U.S. Lawmakers Look To California Malpractice Law as Option for Nation
As President Obama and Congress continue to hammer out various health care reform proposals, some policymakers are considering whether California's medical malpractice regulations offer a model for reform, the San Francisco Chronicle reports.
California's Legislature passed the Medical Injury Compensation Reform Act, or MICRA, in 1975.
The law imposes a $250,000 cap on the amount plaintiffs can receive in non-economic damages for "pain and suffering." It does not limit the amount plaintiffs can seek for other costs such as lost wages, medical expenses and punitive damages.
California as a Model...
Many physicians and malpractice insurance companies say MICRA could be a national model because it has:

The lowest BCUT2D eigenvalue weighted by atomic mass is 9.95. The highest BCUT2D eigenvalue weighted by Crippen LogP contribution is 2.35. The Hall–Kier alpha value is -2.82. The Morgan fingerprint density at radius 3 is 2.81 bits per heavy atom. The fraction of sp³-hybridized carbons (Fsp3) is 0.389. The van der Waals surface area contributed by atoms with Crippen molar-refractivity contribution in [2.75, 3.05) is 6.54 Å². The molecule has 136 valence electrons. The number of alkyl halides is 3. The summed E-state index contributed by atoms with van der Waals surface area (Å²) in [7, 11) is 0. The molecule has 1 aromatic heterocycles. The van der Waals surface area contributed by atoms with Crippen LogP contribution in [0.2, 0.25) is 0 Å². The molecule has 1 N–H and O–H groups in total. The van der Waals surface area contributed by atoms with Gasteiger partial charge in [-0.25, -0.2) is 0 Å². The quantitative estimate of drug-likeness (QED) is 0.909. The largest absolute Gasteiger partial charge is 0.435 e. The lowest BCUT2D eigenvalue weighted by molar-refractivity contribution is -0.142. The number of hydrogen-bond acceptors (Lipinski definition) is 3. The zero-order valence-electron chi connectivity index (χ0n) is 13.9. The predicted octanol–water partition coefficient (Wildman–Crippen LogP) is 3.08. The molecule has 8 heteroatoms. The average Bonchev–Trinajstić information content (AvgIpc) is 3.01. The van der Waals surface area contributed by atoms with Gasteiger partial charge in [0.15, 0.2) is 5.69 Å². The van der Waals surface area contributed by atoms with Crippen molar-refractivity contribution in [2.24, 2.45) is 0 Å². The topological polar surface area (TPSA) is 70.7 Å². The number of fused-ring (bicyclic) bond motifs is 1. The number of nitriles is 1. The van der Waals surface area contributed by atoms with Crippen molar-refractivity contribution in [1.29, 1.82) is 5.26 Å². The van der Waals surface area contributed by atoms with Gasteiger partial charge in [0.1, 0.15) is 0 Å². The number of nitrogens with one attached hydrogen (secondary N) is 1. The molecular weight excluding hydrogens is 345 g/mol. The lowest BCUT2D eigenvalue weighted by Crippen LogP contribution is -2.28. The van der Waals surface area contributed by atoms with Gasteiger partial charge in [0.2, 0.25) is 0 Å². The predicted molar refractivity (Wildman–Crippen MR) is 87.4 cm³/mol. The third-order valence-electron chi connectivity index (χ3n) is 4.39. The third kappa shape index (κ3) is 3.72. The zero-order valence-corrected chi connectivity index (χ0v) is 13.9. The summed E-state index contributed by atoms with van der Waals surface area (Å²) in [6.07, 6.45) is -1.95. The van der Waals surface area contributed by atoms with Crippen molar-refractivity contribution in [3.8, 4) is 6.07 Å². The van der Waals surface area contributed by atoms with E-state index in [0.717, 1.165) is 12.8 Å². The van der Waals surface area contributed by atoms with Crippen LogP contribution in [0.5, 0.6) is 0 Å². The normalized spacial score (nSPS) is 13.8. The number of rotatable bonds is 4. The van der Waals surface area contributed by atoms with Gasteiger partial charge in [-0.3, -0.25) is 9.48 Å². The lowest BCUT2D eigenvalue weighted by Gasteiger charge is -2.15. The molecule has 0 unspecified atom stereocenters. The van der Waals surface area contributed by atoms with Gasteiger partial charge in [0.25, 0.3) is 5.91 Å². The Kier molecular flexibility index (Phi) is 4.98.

- Curbed high malpractice insurance costs;
- Encouraged physicians to continue practicing in California; and
- Prevented juries from awarding excessive damages.
Californians Allied for Patient Protection, a pro-MICRA group, says increasing the cap to $500,000 would increase California's health care costs by $7.9 billion per year.
OrÂ a Cautionary Tale?
On the other hand, many consumer groups and trial attorneys say the law has hindered justice for injured patients and their families.
Critics note that lawmakers have not adjusted the $250,000 cap for inflation during the past 34 years.
Some families who cannot claim economic losses also might have difficulty finding an attorney to take their case, critics say (Colliver, San Francisco Chronicle, 9/21).
ÂThis is part of the California Healthline Daily Edition, a summary of health policy coverage from major news organizations. Sign up for an email subscription.